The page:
Technically Feasible

Speeding up your page load times

Likeness of Michael Oldroyd
Michael Oldroyd
⚠️ This content was imported from a previous incarnation of this blog, and may contain formatting errors

Just by configuring your site and server in the right way, you can get much faster and responsive load times out of your CMS. With mainstream open source CMS software, you are given the ability to add bolt-on functionality. It's common for each of these add-ons to provide their own set of CSS definitions, images and JavaScript. This makes these add-ons easy to implement for non-technical users. If you aren't careful though, you will end up with tens or even hundreds of CSS and JavaScript files. This has a performance penalty, which can affect your rankings in the SERPs.

For example, this site includes 44 requests for the home page (at the time of writing), which includes:

  • The page itself
  • Six external style-sheet links, Two included for the theme using @import
  • Two in-line styles
  • Four JavaScript files (jQuery and one plug-in, Modernizr, and one for the theme)
  • Three web font files
  • Images

Being the first time I had checked, I'm slightly disappointed with this. Two of the style-sheets are unnecessary (Last.FM feed widget), as I have completely overridden the styling in my template. I will remove those two redundant CSS files from Last.FM feed. When I release the updated plug-in some day I will offer a switch to disable default styling! I would have to configure caching in Apache, or add a caching plug-in for WordPress. Currently external resources will have to be requested with an If-modified-since header for each page load. That's not to mention images, web fonts, flash animations, Java applets or anything else I could include in a web page.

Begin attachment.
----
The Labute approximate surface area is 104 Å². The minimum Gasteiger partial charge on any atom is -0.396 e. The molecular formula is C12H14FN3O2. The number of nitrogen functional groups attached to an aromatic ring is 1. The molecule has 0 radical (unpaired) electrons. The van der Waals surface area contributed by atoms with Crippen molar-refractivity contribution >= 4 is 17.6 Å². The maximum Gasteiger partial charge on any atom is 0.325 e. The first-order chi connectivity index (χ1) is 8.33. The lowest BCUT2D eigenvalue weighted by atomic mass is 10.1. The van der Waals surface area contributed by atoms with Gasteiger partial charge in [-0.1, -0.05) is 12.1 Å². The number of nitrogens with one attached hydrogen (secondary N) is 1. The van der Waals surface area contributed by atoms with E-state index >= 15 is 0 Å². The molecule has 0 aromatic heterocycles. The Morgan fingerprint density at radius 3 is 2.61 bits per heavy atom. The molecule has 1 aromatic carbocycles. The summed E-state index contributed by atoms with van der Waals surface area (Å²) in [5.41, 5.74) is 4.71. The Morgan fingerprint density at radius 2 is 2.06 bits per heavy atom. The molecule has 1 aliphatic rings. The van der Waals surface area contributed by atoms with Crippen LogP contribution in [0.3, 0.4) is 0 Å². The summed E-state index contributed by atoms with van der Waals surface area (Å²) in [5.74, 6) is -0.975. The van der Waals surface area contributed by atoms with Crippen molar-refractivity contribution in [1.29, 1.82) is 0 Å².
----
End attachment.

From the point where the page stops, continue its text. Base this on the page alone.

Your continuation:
Over the next week, I hope to share with you some of the ways that you and I can get more out of our sites. Just by configuring your site and hosting settings, you can improve the browsing experience for your users. I will be using WordPress examples for the site configuration, but much of it will be relevant for other CMS software. I will also be referring to configuring Apache under a Linux-based operating system, though other operating systems and web server software will provide equivalent functionality.

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Michael Oldroyd

Michael is a Software Engineer working in the North West of England.